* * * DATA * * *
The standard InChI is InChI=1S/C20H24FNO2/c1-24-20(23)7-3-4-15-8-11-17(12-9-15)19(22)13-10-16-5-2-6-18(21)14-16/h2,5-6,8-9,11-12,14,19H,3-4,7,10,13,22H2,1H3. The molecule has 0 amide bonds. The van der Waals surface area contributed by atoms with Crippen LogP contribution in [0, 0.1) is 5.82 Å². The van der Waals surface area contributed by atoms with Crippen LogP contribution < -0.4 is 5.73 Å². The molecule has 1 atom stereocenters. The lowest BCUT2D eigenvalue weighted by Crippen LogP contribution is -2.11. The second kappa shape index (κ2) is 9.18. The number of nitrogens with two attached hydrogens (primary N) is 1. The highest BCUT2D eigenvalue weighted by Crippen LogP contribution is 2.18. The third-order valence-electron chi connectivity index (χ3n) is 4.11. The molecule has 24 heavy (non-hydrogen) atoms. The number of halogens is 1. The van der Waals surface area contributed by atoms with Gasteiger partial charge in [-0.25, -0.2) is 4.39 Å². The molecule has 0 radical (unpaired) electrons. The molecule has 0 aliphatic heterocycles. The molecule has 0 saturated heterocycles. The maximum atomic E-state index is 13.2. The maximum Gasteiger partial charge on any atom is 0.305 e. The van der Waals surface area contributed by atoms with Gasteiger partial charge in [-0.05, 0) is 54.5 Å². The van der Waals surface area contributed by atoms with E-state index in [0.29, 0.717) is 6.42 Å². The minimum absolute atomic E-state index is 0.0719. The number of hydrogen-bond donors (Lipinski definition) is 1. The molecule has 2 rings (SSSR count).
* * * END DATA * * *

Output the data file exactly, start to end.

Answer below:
The standard InChI is InChI=1S/C20H24FNO2/c1-24-20(23)7-3-4-15-8-11-17(12-9-15)19(22)13-10-16-5-2-6-18(21)14-16/h2,5-6,8-9,11-12,14,19H,3-4,7,10,13,22H2,1H3. The molecule has 0 amide bonds. The van der Waals surface area contributed by atoms with Crippen LogP contribution in [0, 0.1) is 5.82 Å². The van der Waals surface area contributed by atoms with Crippen LogP contribution < -0.4 is 5.73 Å². The molecule has 1 atom stereocenters. The lowest BCUT2D eigenvalue weighted by Crippen LogP contribution is -2.11. The second kappa shape index (κ2) is 9.18. The number of nitrogens with two attached hydrogens (primary N) is 1. The highest BCUT2D eigenvalue weighted by Crippen LogP contribution is 2.18. The third-order valence-electron chi connectivity index (χ3n) is 4.11. The molecule has 24 heavy (non-hydrogen) atoms. The number of halogens is 1. The van der Waals surface area contributed by atoms with Gasteiger partial charge in [-0.25, -0.2) is 4.39 Å². The molecule has 0 radical (unpaired) electrons. The molecule has 0 aliphatic heterocycles. The molecule has 0 saturated heterocycles. The maximum atomic E-state index is 13.2. The maximum Gasteiger partial charge on any atom is 0.305 e. The van der Waals surface area contributed by atoms with Gasteiger partial charge in [-0.05, 0) is 54.5 Å². The van der Waals surface area contributed by atoms with E-state index in [0.29, 0.717) is 6.42 Å². The minimum absolute atomic E-state index is 0.0719. The number of hydrogen-bond donors (Lipinski definition) is 1. The molecule has 2 rings (SSSR count).